Selecting our 2016/17 Partners
LEDlab is pleased to announce our 2016/17 cohort of community partners: Knack, The Binners’ Project, Hives for Humanity, Honest Bikes, and ReBuild. Read on to learn about how we selected our partners.
Selecting the LEDlab 2016/17 cohort of community partners was an organic process. Through our embedded work in the DTES community over the past sixteen months, we have built relationships with 129 community organizations, local businesses, academic institutions and public sector departments. Our project coordinators and the LEDlab Manager document relationship-building in an ongoing way through our developmental evaluation process. The strength of these relationships varied across projects. In some cases, relationships were deepened through the dedicated efforts of project coordinators, for example, in the case of the DTES Street Market with the Portland Hotel Society. In same cases, outreach and relationship-building was more business development focused, for example, where the Binners’ Events program secured seventeen public and private event contracts.
In social change work, Margaret Mead’s famous quote is often cited: “Never doubt that a small group of thoughtful, committed citizens can change the world; indeed, it’s the only thing that ever has.” The relationships between LEDlab and our partners, and the relationships amongst individuals and organizations matter. Therefore, when recruiting the 2016/17 cohort a ‘Request for Relationships’ document was circulated. We emphasized that we were looking for partners that are action- and solutions-focused, and whose projects met the criteria that was informed by our community consultation phase, and our first year of work. The Request for Relationships document stipulated:
We partner on projects that demonstrate a combination of the following objectives and track records:
- Put money in the pockets of DTES residents
- Increase local ownership of neighbourhood assets
- Challenge mainstream narratives around work and livelihoods
- Enable the community to mobilize its own resources to affect positive social change
- Empower local networks to address systemic challenges
We then worked with potential partners to form a solid foundation for our relationship, and together scoped an appropriate internship opportunity for a graduate student project coordinator.
When choosing our 2016/17 cohort, we also screened potential partners based on project readiness. We learned through our collaboration with Carnegie Community Centre on the Connected Kitchens project that the projects we incubate, and the students we hire, will be more effective if the project is at a later stage of its development. You can read more about closing our Connected Kitchens project here. One framework that was informative in helping LEDlab select our partners comes from Frances Westley and Paul Born’s mapping of social innovation projects to the adaptive cycle (see image below). This work explains how ideas are born, developed, released, and established. What’s important about the different phases of an innovation’s life-cycle is that the needs of the innovation differ based on what phase it is in.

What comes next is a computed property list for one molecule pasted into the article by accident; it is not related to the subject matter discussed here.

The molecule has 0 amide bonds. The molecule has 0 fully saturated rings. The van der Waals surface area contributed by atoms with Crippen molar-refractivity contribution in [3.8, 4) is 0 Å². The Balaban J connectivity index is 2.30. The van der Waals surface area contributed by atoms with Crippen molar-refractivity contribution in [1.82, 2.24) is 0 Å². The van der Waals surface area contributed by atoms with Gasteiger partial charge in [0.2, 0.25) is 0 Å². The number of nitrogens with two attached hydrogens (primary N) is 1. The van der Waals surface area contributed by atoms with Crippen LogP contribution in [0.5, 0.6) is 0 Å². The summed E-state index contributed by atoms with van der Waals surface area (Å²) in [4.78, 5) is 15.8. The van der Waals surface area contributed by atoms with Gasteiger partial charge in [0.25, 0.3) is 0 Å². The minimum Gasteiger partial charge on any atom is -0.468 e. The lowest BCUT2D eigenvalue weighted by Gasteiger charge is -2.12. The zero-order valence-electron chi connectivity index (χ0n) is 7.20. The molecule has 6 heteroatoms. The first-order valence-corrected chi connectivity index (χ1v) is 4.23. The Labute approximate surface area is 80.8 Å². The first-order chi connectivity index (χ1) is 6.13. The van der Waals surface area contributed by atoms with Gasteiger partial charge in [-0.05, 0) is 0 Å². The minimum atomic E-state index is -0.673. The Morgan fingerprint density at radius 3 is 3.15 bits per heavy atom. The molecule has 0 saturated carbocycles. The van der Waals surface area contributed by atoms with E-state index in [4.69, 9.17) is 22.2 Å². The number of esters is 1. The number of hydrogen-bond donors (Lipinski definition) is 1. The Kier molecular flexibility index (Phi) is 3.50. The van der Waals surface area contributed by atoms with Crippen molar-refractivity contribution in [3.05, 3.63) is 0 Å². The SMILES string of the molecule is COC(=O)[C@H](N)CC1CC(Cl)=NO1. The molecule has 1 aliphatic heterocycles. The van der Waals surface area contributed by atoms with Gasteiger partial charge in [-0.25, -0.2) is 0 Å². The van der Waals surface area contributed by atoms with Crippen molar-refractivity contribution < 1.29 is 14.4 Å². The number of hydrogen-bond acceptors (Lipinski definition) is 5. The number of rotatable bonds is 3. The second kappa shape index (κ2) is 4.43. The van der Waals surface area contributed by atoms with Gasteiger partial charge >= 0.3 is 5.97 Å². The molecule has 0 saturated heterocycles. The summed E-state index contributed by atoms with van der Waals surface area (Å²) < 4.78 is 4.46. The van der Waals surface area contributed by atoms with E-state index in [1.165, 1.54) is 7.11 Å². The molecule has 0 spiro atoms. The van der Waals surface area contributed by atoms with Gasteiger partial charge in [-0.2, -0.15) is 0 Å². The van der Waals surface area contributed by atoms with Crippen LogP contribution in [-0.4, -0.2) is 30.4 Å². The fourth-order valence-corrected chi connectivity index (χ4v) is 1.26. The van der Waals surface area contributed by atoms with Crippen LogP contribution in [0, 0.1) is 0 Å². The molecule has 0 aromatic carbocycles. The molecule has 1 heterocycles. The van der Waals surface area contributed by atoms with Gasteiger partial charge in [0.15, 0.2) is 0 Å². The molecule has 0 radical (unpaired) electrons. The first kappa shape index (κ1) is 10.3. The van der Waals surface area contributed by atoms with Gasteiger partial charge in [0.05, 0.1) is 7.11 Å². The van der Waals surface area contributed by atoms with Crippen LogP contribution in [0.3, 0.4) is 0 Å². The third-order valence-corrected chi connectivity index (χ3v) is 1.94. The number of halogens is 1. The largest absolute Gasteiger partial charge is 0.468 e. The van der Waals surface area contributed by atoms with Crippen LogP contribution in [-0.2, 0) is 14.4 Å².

Through our first year of incubating community-based social enterprise we learned that we can contribute the most value when an idea is in the ‘reorganization’ phase, or when ‘the idea is developed’. We experienced the greatest success, and the greatest opportunity for a graduate student to excel, when the availability of funds, time, skills, energy and attention that a community partner can dedicate to a project is low. Also, experimentation and reflection are crucial to this stage of development – meaning that our approach, which uses lean methodology and developmental evaluation, is particularly well suited. To this end, LEDlab selected partners for our 2016/17 cohort whose approach to working embodied ‘start-up’ characteristics, but whose ideas were already somewhat formed, and where there was already organizational and community support.
Taking all of these factors into consideration, LEDlab is pleased to announce our community partners for our 2016/17 cohort: Knack, The Binners’ Project, Hives for Humanity, Honest Bikes, and ReBuild.
Each of these social enterprises aims to put money in the pockets of DTES residents and create new sustainable income-generating opportunities in the community. Each organization will receive a graduate student coordinator to take one of their new project ideas from the ‘developing’ idea stage to fruition. In some cases, like Knack, we are taking the project from version 1.0 to version 2.0 – making our contribution more about ‘scaling’ the innovation.
To learn more about each of the upcoming projects check out our posted position descriptions. And if you happen to know a current graduate student with an interest in social innovation and social enterprise, and who would like to participate in an active lab community, please forward on the opportunity.
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